Spectrum

Everyone is welcome at Carnival UK however they identify.

Spectrum, Carnival UK’s LGBT+ & Friends employee-led network, supports belonging and inclusion by championing, challenging and celebrating the LGBT+ agenda. Encouraging colleagues to be curious, we drive allyship to promote positive change across Carnival UK and the communities we are a part of, creating a feeling of belonging for everyone.

LGBT+ resources

Impartial LGBT+ news site

UK LGBT+ rights charity

LGBT+ helpline



Latest news

From advising and supporting the business on inclusive policy changes, to spotlighting LGBT+ inequality issues, and driving headline sponsorship of Southampton Pride, read our news stories to find out more about what we do.


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Want to get involved?

How you can be an ally 

Educate and Empower yourself: Doing some research, reading up online and learning a little more about the LGBT+ community is a great place to start. Even if you’re part of the community, find out about people whose orientation or gender identity differs to your own. Getting the language right can sometimes feel intimidating, so why not start with Stonewall’s glossary of terms?

Listen & Learn: As allies, and colleagues who Respect and Protect one another; we have to be able to Listen and Learn, ask how someone is doing and be aware that other people’s lives and experiences will be completely different to our own, especially in terms of discrimination and prejudice. Remember that just because someone has come out to you, they might not be out to everyone. Be respectful of each other and enjoy learning about all the differences and diversity in the communities around us

Share your pronouns: Gender pronouns are how we identify ourselves and how we refer to others, for example ‘they’, ‘he’ or ‘she’. By an ally by sharing your pronouns, and recognising the pronouns of your colleagues. Even if you are cisgender (cis) –  your gender identity matches your sex assigned at birth – we need your support to start normalising the practice of sharing pronouns. By doing this you’ll help others accept that everyone is unique, and we should never make the default assumption that someone uses a ‘she’ or ‘he’ pronoun. Find out more about pronouns here.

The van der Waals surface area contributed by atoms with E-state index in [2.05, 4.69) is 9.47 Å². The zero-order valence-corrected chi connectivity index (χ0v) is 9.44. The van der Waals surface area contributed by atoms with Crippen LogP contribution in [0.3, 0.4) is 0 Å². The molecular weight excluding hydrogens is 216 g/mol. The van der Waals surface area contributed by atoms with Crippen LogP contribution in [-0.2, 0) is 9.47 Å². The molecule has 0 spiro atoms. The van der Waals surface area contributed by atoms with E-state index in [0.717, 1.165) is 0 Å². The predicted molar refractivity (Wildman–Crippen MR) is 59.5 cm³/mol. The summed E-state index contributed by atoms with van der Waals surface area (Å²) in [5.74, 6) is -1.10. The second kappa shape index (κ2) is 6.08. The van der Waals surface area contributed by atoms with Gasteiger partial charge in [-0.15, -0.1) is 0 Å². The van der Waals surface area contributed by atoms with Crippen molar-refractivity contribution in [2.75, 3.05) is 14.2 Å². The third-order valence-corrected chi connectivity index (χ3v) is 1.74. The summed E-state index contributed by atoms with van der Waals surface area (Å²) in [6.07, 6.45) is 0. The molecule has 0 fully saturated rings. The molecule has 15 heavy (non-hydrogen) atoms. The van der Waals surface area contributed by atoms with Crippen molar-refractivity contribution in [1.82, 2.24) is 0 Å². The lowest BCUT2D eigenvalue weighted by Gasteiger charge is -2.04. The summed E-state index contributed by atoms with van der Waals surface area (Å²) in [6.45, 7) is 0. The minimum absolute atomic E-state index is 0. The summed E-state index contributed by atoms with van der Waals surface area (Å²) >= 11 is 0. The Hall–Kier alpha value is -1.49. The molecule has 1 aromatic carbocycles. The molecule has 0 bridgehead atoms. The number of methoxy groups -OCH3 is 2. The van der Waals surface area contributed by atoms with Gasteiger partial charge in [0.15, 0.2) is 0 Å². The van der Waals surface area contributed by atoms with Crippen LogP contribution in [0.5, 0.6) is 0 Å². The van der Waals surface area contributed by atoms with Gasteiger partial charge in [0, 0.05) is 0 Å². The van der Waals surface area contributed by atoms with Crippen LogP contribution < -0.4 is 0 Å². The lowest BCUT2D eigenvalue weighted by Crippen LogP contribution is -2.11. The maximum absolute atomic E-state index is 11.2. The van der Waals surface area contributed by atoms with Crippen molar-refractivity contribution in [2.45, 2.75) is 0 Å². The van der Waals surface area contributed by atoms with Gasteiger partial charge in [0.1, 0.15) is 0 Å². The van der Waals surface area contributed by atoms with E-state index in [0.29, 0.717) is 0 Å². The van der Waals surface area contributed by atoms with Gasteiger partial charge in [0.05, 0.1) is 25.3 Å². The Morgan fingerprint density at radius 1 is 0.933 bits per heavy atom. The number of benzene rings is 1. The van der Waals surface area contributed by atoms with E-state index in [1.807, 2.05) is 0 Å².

It’s really important though, to remember that sharing pronouns is a personal choice and we must respect the decision of colleagues who choose not to do so.

Be visible and Speak Up: Be loud, visible and proud. We want as many positive messages out there as possible. When you hear people making negative comments or using hurtful or abusive language towards LGBT+ people, Speak Up and challenge it, if safe to do so. If it’s online, report it. You might not always have all the answers or know exactly what to say and that’s OK. Here are some tips to think about:

  • Keep calm and explain why bullying is wrong
  • Try saying something like, ‘Stop, this is wrong’ and explain why
  • Make sure you stay safe and don’t put yourself in danger
  • Check the person being bullied is OK
  • Encourage them to report it
Being an ally goes beyond just LGBT+

It’s important to remember that people have lots of different elements to their identities – someone might be bi and also a person of colour (PoC), or trans and Catholic, gay and disabled, non-binary and dealing with a mental health issue. This may mean they suffer multiple levels of discrimination in their life. Being an ally is about listening to and learning from someone else’s experiences and showing your support for them.

Key dates in UK LGBT+ history

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Tom Driscoll is lead for Spectrum, with the support of an active member group from across the business for key events and activities.

“For a long time I kept my personal and professional life separate and I think that was because I wasn’t completely comfortable being my whole self at work. Now, as co-lead of Spectrum, Carnival UK’s LGBT+ & friends network, I’m proud to be championing the LGBT+ community at every opportunity.” Tom Driscoll, Co-lead, Spectrum

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